The WACP-1 can focus close. How close? A subject touching the front glass element! That opens a lot of opportunities for creative close focus, especially when combined with a zoom lens. Anyone who has tried lighting a subject that close knows it can be challenging. Large domes tend to cast a shadow. The WACP-1 is actually quite small - the front element is only 145mm. That makes it easier to light close subjects. It ships with an attached buoyancy collar which adds bulk to the lens, but makes it easier to handle underwater. It can be removed if you want a smaller setup, but I don’t recommend that for most users. It can be a bit tricky to reinstall and the lens is pretty negative underwater without the collar. Fisheye lenses can also focus close to the dome, however they usually don't require extension rings. This can often make the housing itself an impediment to getting the most effective strobe position. The added length of the WACP has the added benefit of solving this issue, giving more space around the port to get exactly the right lighting angles.
Great video is about storytelling. Getting wide, medium and tight shots of a subject can help put it all together. A WACP-1 with a zoom lens allows you to get those shots on a single dive. Because the WACP-1 retains sharp corners at wider apertures, footage can be shot at a lower ISO. This produces cleaner images with less noise. The Sigma 18-35mm F1.8 DC HSM | A is an extremely fast and versatile lens to use on super 35 sensor cameras. We make a dedicated version of the WACP-1 (85202) specifically for this lens that includes the necessary extension ring and a float collar.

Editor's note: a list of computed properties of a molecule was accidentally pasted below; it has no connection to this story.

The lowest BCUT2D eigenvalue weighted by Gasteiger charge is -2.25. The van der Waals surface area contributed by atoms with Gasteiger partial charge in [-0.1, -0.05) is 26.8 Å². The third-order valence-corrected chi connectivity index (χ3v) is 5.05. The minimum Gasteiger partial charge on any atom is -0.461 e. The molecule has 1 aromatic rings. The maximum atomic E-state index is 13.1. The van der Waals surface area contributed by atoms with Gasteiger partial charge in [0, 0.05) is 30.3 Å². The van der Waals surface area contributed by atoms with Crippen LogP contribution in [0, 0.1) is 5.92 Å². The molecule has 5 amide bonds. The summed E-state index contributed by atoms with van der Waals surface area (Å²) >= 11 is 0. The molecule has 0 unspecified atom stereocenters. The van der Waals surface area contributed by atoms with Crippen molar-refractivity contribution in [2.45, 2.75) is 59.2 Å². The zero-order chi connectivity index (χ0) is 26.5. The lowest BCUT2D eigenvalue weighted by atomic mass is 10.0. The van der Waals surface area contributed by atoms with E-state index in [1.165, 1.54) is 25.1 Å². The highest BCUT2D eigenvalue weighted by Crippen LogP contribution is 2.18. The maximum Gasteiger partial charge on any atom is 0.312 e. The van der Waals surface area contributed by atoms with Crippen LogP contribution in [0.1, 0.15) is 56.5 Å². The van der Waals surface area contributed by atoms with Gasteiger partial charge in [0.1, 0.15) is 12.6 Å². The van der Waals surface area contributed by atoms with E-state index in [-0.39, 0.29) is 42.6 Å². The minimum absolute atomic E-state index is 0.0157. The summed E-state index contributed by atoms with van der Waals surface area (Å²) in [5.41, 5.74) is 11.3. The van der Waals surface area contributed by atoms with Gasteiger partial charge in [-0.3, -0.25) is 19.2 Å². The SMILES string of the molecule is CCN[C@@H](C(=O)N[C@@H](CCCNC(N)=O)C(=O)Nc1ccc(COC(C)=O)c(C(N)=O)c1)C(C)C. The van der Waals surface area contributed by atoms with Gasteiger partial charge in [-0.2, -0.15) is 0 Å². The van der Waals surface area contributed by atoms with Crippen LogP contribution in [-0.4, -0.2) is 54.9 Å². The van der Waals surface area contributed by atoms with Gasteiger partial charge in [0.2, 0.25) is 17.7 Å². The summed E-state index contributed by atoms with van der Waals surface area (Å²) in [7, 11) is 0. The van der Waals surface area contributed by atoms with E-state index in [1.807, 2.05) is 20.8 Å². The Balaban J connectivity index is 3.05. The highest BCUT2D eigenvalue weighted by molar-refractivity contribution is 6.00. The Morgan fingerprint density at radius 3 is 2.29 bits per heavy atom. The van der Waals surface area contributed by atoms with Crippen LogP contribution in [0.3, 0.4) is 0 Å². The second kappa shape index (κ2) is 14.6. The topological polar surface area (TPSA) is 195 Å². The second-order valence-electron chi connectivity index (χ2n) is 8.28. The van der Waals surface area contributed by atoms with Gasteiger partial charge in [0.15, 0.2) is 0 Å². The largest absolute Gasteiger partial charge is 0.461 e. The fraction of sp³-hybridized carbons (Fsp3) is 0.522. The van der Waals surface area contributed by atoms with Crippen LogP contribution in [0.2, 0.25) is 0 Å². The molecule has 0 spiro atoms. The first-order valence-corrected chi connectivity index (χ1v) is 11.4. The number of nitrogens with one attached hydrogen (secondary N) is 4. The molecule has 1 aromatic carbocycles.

The WACP-1 offers superior optical quality when compared to ultra wide lenses behind dome ports, especially noticeable in the corners
This also gives you the ability to use wider apertures for low light situations, or to balance background exposures
The WACP-1 has a smaller front element than many domes and will focus on the front glass. This makes it a great option for close focus wide angle.
The versatility available with zoom lenses is unmatched
Video shooters can get wide, medium and tight shots all with one lens, essential for building a story.
WACP-1 can be used with multiple camera setups and brands.
Cost is similar when compared to large glass domes and high end lenses.